Community Agriculture Alliance: Conservation easements
July 29, 2007
Steamboat Springs — Conservation easements are one of the most effective tools available for the conservation of private lands. Landowners, community programs and land trusts have protected more than 1.2 million acres of land in Colorado using conservation easements.
A conservation easement is a restriction placed on a piece of property to protect its ecological or open space values. It is a voluntary, legally binding agreement that limits certain types of uses or prevents development from taking place now and in the future. In a conservation easement, a landowner voluntarily agrees to donate or sell certain rights associated with his or her property, such as the right to subdivide, and a private organization or public agency agrees to hold the landowner’s promise not to exercise those rights.
Conservation easements can help keep land in private hands and preserve traditional land uses. Private property subject to a conservation easement remains privately owned, and landowners often continue to live on the property. Conservation easements are individually tailored to protect targeted conservation values and to meet the landowner’s needs. Many types of private land use, such as farming, ranching and timber harvesting, can continue under the terms of an easement. The easement may require the landowner to take certain actions to protect land and water resources, such as fencing a stream to manage livestock access.
Significant tax benefits are available to landowners who donate conservation easements. Colorado’s conservation easement tax credit program provides financial incentives to landowners who donate a conservation easement to a qualified organization such as a land trust or government agency. Qualified landowners may claim state tax credits for 50 percent of the fair market value of the easement, up to a maximum of $375,000. The landowner may carry the tax credit forward for 20 years and apply it to his or her Colorado income tax obligations. Alternatively, conservation tax credits also are transferable and may be sold for cash to a third party. Sellers generally receive approximately 80 to 85 percent of the face value of the credit.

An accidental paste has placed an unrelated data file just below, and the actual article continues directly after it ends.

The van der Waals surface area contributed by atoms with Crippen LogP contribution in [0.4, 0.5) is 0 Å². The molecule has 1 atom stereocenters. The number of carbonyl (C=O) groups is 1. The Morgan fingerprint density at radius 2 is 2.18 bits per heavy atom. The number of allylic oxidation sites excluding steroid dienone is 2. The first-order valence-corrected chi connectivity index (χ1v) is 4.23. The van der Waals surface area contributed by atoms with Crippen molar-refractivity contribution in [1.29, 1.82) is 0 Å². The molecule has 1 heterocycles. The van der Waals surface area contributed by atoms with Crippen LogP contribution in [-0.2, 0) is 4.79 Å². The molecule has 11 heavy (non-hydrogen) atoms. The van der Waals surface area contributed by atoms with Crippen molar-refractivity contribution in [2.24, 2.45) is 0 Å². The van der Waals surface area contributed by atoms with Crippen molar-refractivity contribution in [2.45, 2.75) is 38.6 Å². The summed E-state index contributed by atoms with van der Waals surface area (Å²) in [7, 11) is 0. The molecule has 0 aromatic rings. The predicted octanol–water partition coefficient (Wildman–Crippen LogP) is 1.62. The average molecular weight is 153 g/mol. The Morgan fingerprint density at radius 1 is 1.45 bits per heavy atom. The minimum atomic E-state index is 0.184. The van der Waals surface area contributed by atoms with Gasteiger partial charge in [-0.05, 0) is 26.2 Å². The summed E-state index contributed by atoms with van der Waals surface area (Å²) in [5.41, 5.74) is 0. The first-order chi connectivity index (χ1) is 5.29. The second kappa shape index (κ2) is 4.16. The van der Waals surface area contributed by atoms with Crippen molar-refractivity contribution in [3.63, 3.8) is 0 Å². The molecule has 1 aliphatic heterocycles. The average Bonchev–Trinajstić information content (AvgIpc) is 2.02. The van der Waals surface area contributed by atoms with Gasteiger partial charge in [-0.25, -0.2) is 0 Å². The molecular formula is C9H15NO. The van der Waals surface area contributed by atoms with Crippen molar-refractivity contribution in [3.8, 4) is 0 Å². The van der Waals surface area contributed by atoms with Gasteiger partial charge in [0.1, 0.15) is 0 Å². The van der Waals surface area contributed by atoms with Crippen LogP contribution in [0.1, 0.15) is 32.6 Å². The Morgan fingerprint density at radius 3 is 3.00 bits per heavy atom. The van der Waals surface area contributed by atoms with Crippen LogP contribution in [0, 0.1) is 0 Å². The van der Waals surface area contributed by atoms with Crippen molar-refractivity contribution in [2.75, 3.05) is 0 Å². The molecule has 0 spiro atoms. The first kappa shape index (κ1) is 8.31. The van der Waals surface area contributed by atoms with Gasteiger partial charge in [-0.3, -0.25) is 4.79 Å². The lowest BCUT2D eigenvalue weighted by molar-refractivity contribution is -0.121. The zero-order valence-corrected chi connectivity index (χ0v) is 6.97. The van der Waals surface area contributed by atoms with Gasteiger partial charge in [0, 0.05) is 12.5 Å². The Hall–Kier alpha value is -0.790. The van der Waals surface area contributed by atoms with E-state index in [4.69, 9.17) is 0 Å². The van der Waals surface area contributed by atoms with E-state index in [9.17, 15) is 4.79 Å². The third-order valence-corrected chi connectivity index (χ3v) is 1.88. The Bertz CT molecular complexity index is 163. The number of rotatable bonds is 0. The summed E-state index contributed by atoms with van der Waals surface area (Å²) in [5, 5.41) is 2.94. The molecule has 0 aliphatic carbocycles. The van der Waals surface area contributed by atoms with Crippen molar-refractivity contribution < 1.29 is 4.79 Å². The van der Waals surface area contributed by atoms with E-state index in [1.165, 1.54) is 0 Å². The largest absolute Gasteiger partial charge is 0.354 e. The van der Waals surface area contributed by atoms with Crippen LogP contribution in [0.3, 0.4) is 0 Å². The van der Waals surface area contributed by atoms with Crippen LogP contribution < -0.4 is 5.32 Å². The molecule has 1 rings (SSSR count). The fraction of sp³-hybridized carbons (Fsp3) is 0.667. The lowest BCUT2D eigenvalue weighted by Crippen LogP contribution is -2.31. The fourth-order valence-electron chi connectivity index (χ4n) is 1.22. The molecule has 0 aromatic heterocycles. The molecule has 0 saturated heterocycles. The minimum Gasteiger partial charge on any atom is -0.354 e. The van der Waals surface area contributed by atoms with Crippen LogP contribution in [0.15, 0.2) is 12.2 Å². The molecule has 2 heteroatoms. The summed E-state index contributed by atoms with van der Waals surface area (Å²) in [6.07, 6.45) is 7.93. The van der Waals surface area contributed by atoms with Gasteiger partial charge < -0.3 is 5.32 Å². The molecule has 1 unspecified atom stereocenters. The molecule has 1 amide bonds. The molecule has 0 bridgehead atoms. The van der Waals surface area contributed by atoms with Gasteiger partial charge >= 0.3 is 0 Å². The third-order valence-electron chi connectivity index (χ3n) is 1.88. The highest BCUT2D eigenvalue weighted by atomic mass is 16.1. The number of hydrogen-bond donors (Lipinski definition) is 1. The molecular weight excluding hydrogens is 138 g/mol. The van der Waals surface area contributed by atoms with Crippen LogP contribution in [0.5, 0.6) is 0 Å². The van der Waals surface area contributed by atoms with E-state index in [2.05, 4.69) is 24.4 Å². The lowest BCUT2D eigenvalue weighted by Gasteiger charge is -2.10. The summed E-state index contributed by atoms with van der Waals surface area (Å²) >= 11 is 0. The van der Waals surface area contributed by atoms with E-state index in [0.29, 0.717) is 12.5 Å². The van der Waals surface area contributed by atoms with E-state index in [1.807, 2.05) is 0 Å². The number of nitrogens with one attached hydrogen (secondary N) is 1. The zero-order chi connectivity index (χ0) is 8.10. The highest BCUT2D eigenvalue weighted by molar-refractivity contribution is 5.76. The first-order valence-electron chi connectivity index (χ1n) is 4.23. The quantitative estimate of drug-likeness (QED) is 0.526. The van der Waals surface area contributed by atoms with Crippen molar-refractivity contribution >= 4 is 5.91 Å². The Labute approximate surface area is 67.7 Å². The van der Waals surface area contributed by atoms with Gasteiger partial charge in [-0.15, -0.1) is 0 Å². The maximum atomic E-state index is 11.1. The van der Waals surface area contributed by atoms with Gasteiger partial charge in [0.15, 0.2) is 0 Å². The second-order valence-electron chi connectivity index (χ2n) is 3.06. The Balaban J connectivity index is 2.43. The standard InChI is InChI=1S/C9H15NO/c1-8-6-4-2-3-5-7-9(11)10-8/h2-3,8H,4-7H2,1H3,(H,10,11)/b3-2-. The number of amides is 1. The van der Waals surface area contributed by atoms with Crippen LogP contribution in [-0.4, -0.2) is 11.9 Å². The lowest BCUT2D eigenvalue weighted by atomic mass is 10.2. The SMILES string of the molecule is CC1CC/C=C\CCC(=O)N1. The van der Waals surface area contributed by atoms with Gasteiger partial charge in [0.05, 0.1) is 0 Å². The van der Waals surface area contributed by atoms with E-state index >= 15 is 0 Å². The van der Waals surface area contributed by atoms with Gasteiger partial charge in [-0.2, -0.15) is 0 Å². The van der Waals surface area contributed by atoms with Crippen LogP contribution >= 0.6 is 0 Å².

An easement may also lower property taxes on the land. The market values land based on its “highest and best use,” which often means development. If a property’s development rights are forfeited through a conservation easement, then the land’s development potential no longer exists and the land’s value may be lowered, which in turn lowers the landowner’s property taxes.
In addition, the federal government also provides significant income tax deductions and estate tax benefits for landowners who donate conservation easements.
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Conservation easements benefit people and nature by protecting land for future generations. Most conservation easements remain with the property, even if it is sold or passed on to heirs. Current and future landowners are bound to the easement’s restrictions in perpetuity. Landowners place conservation easements on their property because they want to protect it beyond their lifetimes. Easements help them fulfill their vision for the future of their lands and waters. Through conservation easements, landowners can more easily pass on land to their children and grandchildren. By removing the land’s development potential, an easement can result in lowered estate taxes. Such a tax reduction, combined with the federal estate tax benefits for conservation easements, can make a critical difference in the ability of heirs to keep the land intact; the alternative has often been subdividing the land to pay heavy estate taxes.
Conservation easements benefit the public and the environment by conserving watersheds and aquifers, helping to ensure a clean supply of water for public use. Easement lands help protect migratory corridors for wide-ranging animals such as elk and bears. Conservation easements protect open space and enhance the quality of life in rapidly growing urban and suburban areas. Easements preserve agricultural lands, from family farms to ranches to timberlands, and easement lands on which use is restricted to agriculture often generate more in local revenues than they require in community services.
Want to know more? The Nature Conservancy is partnering with other conservation organizations and community leaders to hold a workshop on conservation easements in the North Park area. The workshop will be free and open to the public. The date and location will be announced in future local publications. For more information about conservation easements, contact the Colorado chapter of The Nature Conservancy at (303) 444-2950 or visit us on the web at http://www.nature.org/colorado.